Image for blog post with people in a coworking space

People & Portfolios

How the commercial real estate and coworking worlds differ in the words they use for the occupiers of flexible office space.

Often referred to as a total disruption of the office leasing model, the coworking movement is an evolution of the use & leasing of physical space for work. Part of this comes from the coworking world speaking a completely different language than the world of traditional commercial real estate (CRE). 

The coworking world & CRE have more in common than not, with both contributing to a modern ecosystem of workplaces. The flexible space movement is about providing people a better place & a better way to work. The way that CRE & coworking talk about people is one of the biggest separators between the two camps right now. 

The customer:

Members – In the majority of coworking spaces, the customer is called a member, just like a member of a gym or social club. A membership to something implies belonging. This is a critical component of the community-focus of coworking spaces. Embedded in the term “member” is an expectation of the community experience that is more than just being inside physical walls.  

Tenants – CRE, on the other hand, traditionally refers to their customers as tenants. This term implies occupancy, but nothing beyond that. The trend in coworking has been to stay away from calling customers tenants. “Tenant” doesn’t include anything beyond a transaction with a landlord. There is no relationship, no expectation of community.

The office owners & managers:

Landlords – These are people that lease space to a tenant. There isn’t an assumption of involvement beyond a responsibility to make repairs, or whatever maintenance is dictated in the lease contract. Again, its a transaction relationship, nothing more.

Operators – Coworking space owners aren’t called landlords. While they do rent space to members, it is assumed that they are deeply involved with the business & their members. Operators run both the space and the business, they cannot be separated.   

Property/Facility managers In CRE, particularly for larger buildings or portfolios of buildings, there will be a person or team of property managers and facility managers. These managers are in charge of the maintenance & operation of the physical space, including everything from custodial services to landscaping to ensuring the heat and cooling are keeping everyone inside the building as happy as possible (and this one is a tough task).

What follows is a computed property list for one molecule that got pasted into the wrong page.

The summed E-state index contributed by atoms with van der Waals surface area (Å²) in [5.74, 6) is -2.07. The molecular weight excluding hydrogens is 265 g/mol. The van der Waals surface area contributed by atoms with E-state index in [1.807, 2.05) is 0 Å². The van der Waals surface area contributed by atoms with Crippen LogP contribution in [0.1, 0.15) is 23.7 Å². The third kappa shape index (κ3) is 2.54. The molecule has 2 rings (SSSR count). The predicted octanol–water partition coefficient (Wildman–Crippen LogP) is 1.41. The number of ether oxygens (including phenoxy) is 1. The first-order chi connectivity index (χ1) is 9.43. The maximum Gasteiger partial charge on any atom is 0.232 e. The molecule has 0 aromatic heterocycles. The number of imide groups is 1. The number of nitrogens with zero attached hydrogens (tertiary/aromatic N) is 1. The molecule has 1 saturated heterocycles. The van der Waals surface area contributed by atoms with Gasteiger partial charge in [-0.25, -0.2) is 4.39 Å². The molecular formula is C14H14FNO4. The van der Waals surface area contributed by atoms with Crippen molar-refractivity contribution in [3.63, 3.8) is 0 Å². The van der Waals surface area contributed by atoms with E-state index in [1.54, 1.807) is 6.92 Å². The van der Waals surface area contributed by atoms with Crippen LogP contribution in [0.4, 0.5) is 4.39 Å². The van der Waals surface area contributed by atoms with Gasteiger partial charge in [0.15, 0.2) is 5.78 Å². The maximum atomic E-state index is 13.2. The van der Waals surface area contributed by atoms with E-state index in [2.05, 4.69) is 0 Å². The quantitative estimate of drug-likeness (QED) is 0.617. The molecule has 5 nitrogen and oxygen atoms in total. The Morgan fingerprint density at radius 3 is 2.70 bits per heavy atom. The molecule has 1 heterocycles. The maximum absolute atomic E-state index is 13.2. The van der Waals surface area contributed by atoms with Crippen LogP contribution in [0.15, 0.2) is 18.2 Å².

Receptionists/Office managers – These roles are more common on the traditional CRE side of the office space industry. These are the cheerful faces that greet everyone walking through the front door, help check-in guests, manage the office supplies, coordinate with the landlord or maintenance, and generally help people in the space with small tasks as they arise. 

Community managers – This is much more of the norm in the coworking industry. Community managers are responsible primarily for the people in the space, whether that’s showing a new member how to make coffee, to setting up and running community events, to providing tours for potential new coworking members. The community manager role is diverse, but very people focused. 

Traditionally, CRE has focused upon the physical space first, who occupies it second. The driver is transactional. Coworking is the opposite. The focus is on humans first. The physical space is second and in the service of their needs. Rather than transactions, the emphasis is on experiences. 

Both approaches have their benefits and place in making the coworking industry strong and sustainable. That can only happen if the same language is being spoken first. 

*While we’re on the topic of terminology – a reminder that it’s coworking, not co-working. Coworking is recognized as the correct usage, sans hyphen, by the AP Stylebook as of 2018. Much like a secret handshake, coworking industry aficionados know you are not an insider if you let that hyphen sneak in there. Why does this matter? Check out Cat Johnson’s article on the subject.

0 replies

Leave a Reply

Want to join the discussion?
Feel free to contribute!

Leave a Reply

Your email address will not be published. Required fields are marked *